Bitcoin helps the FBI to clear up an assassination attempt in the United States

Bitcoin helps the FBI to clear up an assassination

The transparency that Bitcoin provides was useful for the criminal investigation agency of the United States Department of Justice, FBI, to clarify a murder attempt. It is the case of a man who is now accused of planning the murder of his wife through a hitman in the state of Tennessee.

A private BBC report alerted the FBI that Ann Replogle’s life was in danger, as she was the target of contract murder. Somehow, the news outlet had learned that the woman should be attacked at the precise moment in which she was taking her pet to a scheduled appointment with the vet.

According to court documents, the information provided about the attack accurately indicated the date, time, make, model and color of the car in which Replogle would be traveling. With such data in their hands, FBI agents contacted the woman and her husband to update them on the wake-up call.

Later, when officials asked the couple if they suspected someone who wanted to harm them, they replied that they could not think of anyone in their environment who might have the intention of hurting them.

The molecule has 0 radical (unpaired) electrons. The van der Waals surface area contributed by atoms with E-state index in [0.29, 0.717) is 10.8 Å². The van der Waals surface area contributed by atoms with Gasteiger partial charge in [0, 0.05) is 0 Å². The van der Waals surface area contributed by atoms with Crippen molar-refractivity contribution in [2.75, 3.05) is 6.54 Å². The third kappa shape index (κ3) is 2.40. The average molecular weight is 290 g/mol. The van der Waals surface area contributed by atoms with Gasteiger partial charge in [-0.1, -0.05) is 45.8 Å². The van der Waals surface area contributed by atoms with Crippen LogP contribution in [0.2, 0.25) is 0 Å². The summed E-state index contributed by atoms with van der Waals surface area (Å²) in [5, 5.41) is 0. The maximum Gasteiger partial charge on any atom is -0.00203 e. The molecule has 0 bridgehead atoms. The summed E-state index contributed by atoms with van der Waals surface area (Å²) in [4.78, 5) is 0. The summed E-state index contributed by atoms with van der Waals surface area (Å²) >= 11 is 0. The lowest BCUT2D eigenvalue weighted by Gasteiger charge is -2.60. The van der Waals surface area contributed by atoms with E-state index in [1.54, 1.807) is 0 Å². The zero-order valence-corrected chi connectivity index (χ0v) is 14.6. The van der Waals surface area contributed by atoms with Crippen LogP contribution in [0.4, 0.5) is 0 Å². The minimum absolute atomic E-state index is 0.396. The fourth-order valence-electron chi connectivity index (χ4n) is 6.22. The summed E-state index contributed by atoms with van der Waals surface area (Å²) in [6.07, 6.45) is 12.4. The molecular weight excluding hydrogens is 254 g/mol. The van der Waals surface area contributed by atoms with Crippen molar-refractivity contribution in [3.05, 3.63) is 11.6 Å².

Later, however, the FBI investigation revealed that the Coinbase cryptocurrency wallets of Nelson Replogle, the victim’s husband, had transferred $17,800 worth of bitcoins.

By scanning the blockchain, the agents verified that Nelson Replogle had transferred his bitcoins to an address published on a murder-for-hire page he found on the dark web. In addition, Coinbase provided the agents with the photos and data that the man had used to verify his identity when registering on the platform.

Nelson Replogle was arrested on April 21 and is due to appear in court later this month, where he faces a 10-year sentence. So far, the FBI has not identified the hit man or group of assassins allegedly hired to participate in the plot.

Bitcoin and cash vs crime

It is true that Bitcoin has a fungibility problem because it is transparent. This transparency allows everyone to check how many bitcoins are in circulation. It is also useful for making sure no one cheats, a feature that cash is not , which is not traceable.

Bitcoin is often associated with illicit activities, but little mention is made that cash remains the preferred method of criminals because it is the most efficient way to evade justice. This was demonstrated by Europol in its report Why is cash still king? Why is cash still king?

However, there are also those who refute the long-standing narrative, which seeks to disqualify bitcoin for its links to crime. As reported by us recently, a former agent of the Central Intelligence Agency (CIA) published a document in which he reached two important conclusions. The first one refers to the broad generalizations about the use of bitcoin in illicit finance is significantly exaggerated. The second is about blockchain analysis as a highly effective crime-fighting and intelligence gathering tool.